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Should Dave Roberts be blamed for the way the Dodgers season ended?

Dave Roberts

(Photo by Sean M. Haffey/Getty Images)

During their amazing run to two straight National League pennants, and a 2019 season in which they amassed 106 victories, Los Angeles Dodgers manager Dave Roberts has been continually minimized as one who follows orders and not his instincts.

The Dodgers are an organization that revers metrics and the micro-managing of the game. They compile notebooks full of statistical analysis and word is they expect their manager to navigate through games by those books.

So when the Dodgers were defeated by the Astros and Red Sox in the last two World Series, most of the blame was placed on those who tied Roberts’ hands by forcing him to make pitching moves he might not have believed in.

But in the aftermath of their unexpected exit from the postseason on Wednesday, buried by the barrage of three home runs by the Washington Nationals that turned a 3-1 lead into a 7-3 loss, the goodwill for Roberts may finally have dissipated.

Cradling the 3-1 lead into the eighth inning, Roberts decided to allow ace starter Clayton Kershaw to come out of the bullpen to face the sinew of the Nationals lineup when his most trusted relievers, Kenley Jansen, Adam Kolarek and Kenta Maeda, were all available.

What happened? Anthony Rendon and Juan Soto blasted back-to-back homers off Kershaw to tie the game.

And then once the game was in the 10th inning, why did Roberts allow Joe Kelly to pitch a second inning when all of the above were still idling in the bullpen. Roberts even intentionally walked a hitter to load the bases so that Kelly could face the veteran Howie Kendrick.

What happened?: Kendrick delivered a grand slam to put the deciding game away.

If Dodgers fans had aligned themselves with Roberts in the past, it was clear the present would be much different. When he finally trudged to the mound to get Kelly he was greeted by a cascade of catcalls.

“If the blame falls on me, I’ve got no problem with it,” said Roberts after the game. “I feel that my job is to put guys in the best position to have success. And if it doesn’t work out, there’s always going to be second-guessing. I’ve got no problem wearing the brunt of that.”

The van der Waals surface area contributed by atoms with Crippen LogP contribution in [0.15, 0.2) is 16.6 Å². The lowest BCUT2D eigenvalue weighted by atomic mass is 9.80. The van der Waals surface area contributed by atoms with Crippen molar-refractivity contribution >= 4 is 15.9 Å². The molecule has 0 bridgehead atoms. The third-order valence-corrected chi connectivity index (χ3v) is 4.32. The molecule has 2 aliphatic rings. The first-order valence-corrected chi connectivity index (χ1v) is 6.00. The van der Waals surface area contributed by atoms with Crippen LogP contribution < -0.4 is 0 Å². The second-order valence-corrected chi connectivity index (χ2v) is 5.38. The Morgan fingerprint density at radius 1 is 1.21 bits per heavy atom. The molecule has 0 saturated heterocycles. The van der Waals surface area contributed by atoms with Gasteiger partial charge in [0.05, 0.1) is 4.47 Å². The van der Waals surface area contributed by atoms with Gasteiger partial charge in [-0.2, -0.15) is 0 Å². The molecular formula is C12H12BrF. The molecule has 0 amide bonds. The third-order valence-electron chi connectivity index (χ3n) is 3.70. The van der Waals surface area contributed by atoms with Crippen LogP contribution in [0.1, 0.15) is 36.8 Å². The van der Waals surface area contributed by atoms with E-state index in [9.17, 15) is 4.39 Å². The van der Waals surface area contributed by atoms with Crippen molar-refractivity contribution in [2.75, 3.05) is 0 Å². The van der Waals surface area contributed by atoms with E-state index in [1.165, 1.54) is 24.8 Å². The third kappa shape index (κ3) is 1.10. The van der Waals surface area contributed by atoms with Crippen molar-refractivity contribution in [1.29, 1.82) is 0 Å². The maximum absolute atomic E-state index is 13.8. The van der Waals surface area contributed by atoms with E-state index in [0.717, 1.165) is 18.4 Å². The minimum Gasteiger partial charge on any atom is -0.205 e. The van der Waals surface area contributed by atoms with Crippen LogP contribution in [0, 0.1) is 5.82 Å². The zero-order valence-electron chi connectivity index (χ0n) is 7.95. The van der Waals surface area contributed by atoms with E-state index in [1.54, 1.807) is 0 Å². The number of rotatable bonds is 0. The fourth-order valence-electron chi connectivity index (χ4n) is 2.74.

Of course, the Dodgers might have never been in this position had their offense sustained its attack on Nats starter Stephen Strasburg. But just hours after the Cardinals buried the Braves with 10 runs in the first inning, Los Angeles could do no better than three (homers by Max Muncy and Kike Hernandez) before their bats fell silent beginning in the third inning.

As strange as this sounds, Roberts likely keyed his own demise by over-thinking the situation. You figure he knew Maeda and Kolarek could have handled Rendon and Soto better than Kershaw, the fish out of the water in that particular situation. But he stayed with the future Hall of Famer, even though everyone knows he hasn’t had a particularly great season and was not programmed for the job.

Initially, Kershaw appeared up to the task. He entered the game with a couple of guys on base in the top of the seventh and got the Dodgers out of trouble by striking out lefthanded hitter Adam Eaton.

At that point, you figured Roberts would have been satisfied with things and would use the eighth to righty-lefty his way through the inning, maybe by using Maeda to get Rendon, then Kolarek to face Soto.

“I wanted to keep Kenta away from Soto,” Roberts said.

Clayton Kershaw

(Photo by Harry How/Getty Images)

So Roberts decided to stick with Kershaw and in the scrum of the postgame explained why after a pair of 89 mph fastballs left the yard.

“He’s probably the best pitcher of our generation,” said Roberts. “It just didn’t work out. So there’s always going to be second-guessing when things don’t work out, but I’ll take my chances any day on Clayton. I felt great about running Clayton back out there for two hitters.”

Maeda finally entered to get the Dodgers out of the eighth, which is what Kelly did in the ninth. But then in the 10th, with Jansen and Kolarek still fresh in the bullpen, Roberts stayed with Kelly and suffered the consequences.

“Everything people say is true, right now, about the postseason,” said Kershaw. “I understand that. Nothing I can do about it right now. It’s a terrible feeling. It really is.”

The Dodgers, acutely aware of Kershaw’s past brilliance, refused to blame him for what happened.

“We wouldn’t be here without him,” said Dodgers pitcher Rich Hill. “This means so much to everybody in this locker room,” Hill said. “I think that’s the tough part. People say it’s just a game. It’s a lot more than that.”

Sometimes things just happen. Some believe in predestination, preferring to believe the Dodgers and Nationals were fated to experience what happen. Those are the ones who chose to just shrug their shoulders.

“Sometimes, it’s just not meant to be,” said Muncy. “Baseball doesn’t want it to happen. It seemed like it wanted it to happen for the Nationals.”

But for those Dodgers fans pushed to the brink on Wednesday night, forced to watch a season of so much promise end prematurely with a sickening thud, it was more than that.

It was a betrayal. And that’s something Dave Roberts is going to have to deal with until the Dodgers win their first World Series since 1988.